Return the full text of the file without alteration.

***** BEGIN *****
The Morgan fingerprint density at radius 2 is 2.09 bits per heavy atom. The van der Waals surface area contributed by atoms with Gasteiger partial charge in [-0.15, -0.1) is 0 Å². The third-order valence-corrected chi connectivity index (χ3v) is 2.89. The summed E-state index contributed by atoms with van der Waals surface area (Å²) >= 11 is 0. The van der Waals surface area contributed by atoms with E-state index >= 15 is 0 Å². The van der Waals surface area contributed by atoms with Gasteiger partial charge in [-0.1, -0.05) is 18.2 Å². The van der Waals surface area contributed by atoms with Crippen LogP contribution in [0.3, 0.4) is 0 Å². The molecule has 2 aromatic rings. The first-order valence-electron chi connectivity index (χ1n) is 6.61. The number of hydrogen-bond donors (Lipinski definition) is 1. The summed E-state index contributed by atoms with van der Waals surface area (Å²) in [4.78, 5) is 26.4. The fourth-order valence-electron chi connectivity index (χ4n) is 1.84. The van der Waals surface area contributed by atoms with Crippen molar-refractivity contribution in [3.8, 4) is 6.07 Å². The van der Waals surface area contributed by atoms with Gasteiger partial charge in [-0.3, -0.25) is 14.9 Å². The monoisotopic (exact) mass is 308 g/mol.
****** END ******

The Morgan fingerprint density at radius 2 is 2.09 bits per heavy atom. The van der Waals surface area contributed by atoms with Gasteiger partial charge in [-0.15, -0.1) is 0 Å². The third-order valence-corrected chi connectivity index (χ3v) is 2.89. The summed E-state index contributed by atoms with van der Waals surface area (Å²) >= 11 is 0. The van der Waals surface area contributed by atoms with E-state index >= 15 is 0 Å². The van der Waals surface area contributed by atoms with Gasteiger partial charge in [-0.1, -0.05) is 18.2 Å². The van der Waals surface area contributed by atoms with Crippen LogP contribution in [0.3, 0.4) is 0 Å². The molecule has 2 aromatic rings. The first-order valence-electron chi connectivity index (χ1n) is 6.61. The number of hydrogen-bond donors (Lipinski definition) is 1. The summed E-state index contributed by atoms with van der Waals surface area (Å²) in [4.78, 5) is 26.4. The fourth-order valence-electron chi connectivity index (χ4n) is 1.84. The van der Waals surface area contributed by atoms with Crippen molar-refractivity contribution in [3.8, 4) is 6.07 Å². The van der Waals surface area contributed by atoms with Gasteiger partial charge in [-0.3, -0.25) is 14.9 Å². The monoisotopic (exact) mass is 308 g/mol.